If you want to opt out of all of our lead reports and lists, please submit a privacy request at our Do Not Sell page.

Save Settings
Cookie Preferences Cookie List

Cookie List

A cookie is a small piece of data (text file) that a website – when visited by a user – asks your browser to store on your device in order to remember information about you, such as your language preference or login information. Those cookies are set by us and called first-party cookies. We also use third-party cookies – which are cookies from a domain different than the domain of the website you are visiting – for our advertising and marketing efforts. More specifically, we use cookies and other tracking technologies for the following purposes:

Strictly Necessary Cookies

We do not allow you to opt-out of our certain cookies, as they are necessary to ensure the proper functioning of our website (such as prompting our cookie banner and remembering your privacy choices) and/or to monitor site performance. These cookies are not used in a way that constitutes a “sale” of your data under the CCPA. You can set your browser to block or alert you about these cookies, but some parts of the site will not work as intended if you do so. You can usually find these settings in the Options or Preferences menu of your browser. Visit www.allaboutcookies.org to learn more.

Functional Cookies

We do not allow you to opt-out of our certain cookies, as they are necessary to ensure the proper functioning of our website (such as prompting our cookie banner and remembering your privacy choices) and/or to monitor site performance. These cookies are not used in a way that constitutes a “sale” of your data under the CCPA. You can set your browser to block or alert you about these cookies, but some parts of the site will not work as intended if you do so. You can usually find these settings in the Options or Preferences menu of your browser. Visit www.allaboutcookies.org to learn more.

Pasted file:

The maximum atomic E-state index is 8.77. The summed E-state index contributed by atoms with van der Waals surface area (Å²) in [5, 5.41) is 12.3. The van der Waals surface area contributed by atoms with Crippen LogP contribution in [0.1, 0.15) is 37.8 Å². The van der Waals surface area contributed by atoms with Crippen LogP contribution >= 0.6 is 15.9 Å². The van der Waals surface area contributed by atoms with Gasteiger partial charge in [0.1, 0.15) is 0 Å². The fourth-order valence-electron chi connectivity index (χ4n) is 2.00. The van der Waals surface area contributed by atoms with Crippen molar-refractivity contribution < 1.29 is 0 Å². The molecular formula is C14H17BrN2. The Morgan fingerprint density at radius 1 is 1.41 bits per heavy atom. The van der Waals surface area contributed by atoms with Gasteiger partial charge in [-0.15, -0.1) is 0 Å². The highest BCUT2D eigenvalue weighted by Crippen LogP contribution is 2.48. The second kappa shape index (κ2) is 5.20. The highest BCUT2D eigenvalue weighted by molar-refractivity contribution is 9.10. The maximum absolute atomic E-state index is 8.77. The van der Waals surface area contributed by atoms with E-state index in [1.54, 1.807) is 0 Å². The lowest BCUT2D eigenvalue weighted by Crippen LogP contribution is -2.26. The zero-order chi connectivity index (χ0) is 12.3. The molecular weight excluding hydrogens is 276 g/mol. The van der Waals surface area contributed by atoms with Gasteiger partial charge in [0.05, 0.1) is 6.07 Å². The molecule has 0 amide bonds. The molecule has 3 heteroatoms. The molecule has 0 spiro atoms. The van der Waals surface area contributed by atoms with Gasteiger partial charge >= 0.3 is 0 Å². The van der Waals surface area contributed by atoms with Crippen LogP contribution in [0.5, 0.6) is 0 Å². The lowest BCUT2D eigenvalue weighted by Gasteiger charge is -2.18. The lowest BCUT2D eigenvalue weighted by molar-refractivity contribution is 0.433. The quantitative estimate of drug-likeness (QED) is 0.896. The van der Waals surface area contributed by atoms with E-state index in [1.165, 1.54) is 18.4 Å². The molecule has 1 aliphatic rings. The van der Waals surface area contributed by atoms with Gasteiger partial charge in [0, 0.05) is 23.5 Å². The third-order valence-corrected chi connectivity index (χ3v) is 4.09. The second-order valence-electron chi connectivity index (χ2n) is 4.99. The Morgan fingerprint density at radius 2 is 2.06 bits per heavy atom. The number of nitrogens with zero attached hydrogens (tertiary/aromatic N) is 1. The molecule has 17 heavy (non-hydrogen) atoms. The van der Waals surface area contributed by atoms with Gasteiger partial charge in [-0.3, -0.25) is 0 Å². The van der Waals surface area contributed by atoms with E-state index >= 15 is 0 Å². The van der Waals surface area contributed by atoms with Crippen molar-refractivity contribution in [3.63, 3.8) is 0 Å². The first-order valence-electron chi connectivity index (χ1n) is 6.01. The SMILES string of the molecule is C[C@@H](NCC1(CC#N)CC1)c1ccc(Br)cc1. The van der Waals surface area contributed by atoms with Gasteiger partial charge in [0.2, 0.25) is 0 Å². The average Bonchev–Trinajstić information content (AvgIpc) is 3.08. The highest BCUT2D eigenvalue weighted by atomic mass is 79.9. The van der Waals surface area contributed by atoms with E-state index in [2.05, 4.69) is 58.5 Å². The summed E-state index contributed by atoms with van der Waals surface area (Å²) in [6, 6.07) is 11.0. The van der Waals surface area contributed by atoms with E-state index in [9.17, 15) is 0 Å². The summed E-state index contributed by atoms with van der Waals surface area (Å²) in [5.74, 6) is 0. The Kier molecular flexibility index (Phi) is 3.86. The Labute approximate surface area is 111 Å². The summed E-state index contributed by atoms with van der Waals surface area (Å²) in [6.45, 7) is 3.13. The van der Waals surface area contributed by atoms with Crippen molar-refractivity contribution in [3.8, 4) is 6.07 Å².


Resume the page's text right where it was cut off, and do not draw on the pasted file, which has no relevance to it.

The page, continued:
Performance Cookies

We do not allow you to opt-out of our certain cookies, as they are necessary to ensure the proper functioning of our website (such as prompting our cookie banner and remembering your privacy choices) and/or to monitor site performance. These cookies are not used in a way that constitutes a “sale” of your data under the CCPA. You can set your browser to block or alert you about these cookies, but some parts of the site will not work as intended if you do so. You can usually find these settings in the Options or Preferences menu of your browser. Visit www.allaboutcookies.org to learn more.

Sale of Personal Data

We also use cookies to personalize your experience on our websites, including by determining the most relevant content and advertisements to show you, and to monitor site traffic and performance, so that we may improve our websites and your experience. You may opt out of our use of such cookies (and the associated “sale” of your Personal Information) by using this toggle switch. You will still see some advertising, regardless of your selection. Because we do not track you across different devices, browsers and GEMG properties, your selection will take effect only on this browser, this device and this website.

Social Media Cookies

We also use cookies to personalize your experience on our websites, including by determining the most relevant content and advertisements to show you, and to monitor site traffic and performance, so that we may improve our websites and your experience. You may opt out of our use of such cookies (and the associated “sale” of your Personal Information) by using this toggle switch. You will still see some advertising, regardless of your selection. Because we do not track you across different devices, browsers and GEMG properties, your selection will take effect only on this browser, this device and this website.

Targeting Cookies

We also use cookies to personalize your experience on our websites, including by determining the most relevant content and advertisements to show you, and to monitor site traffic and performance, so that we may improve our websites and your experience. You may opt out of our use of such cookies (and the associated “sale” of your Personal Information) by using this toggle switch. You will still see some advertising, regardless of your selection. Because we do not track you across different devices, browsers and GEMG properties, your selection will take effect only on this browser, this device and this website.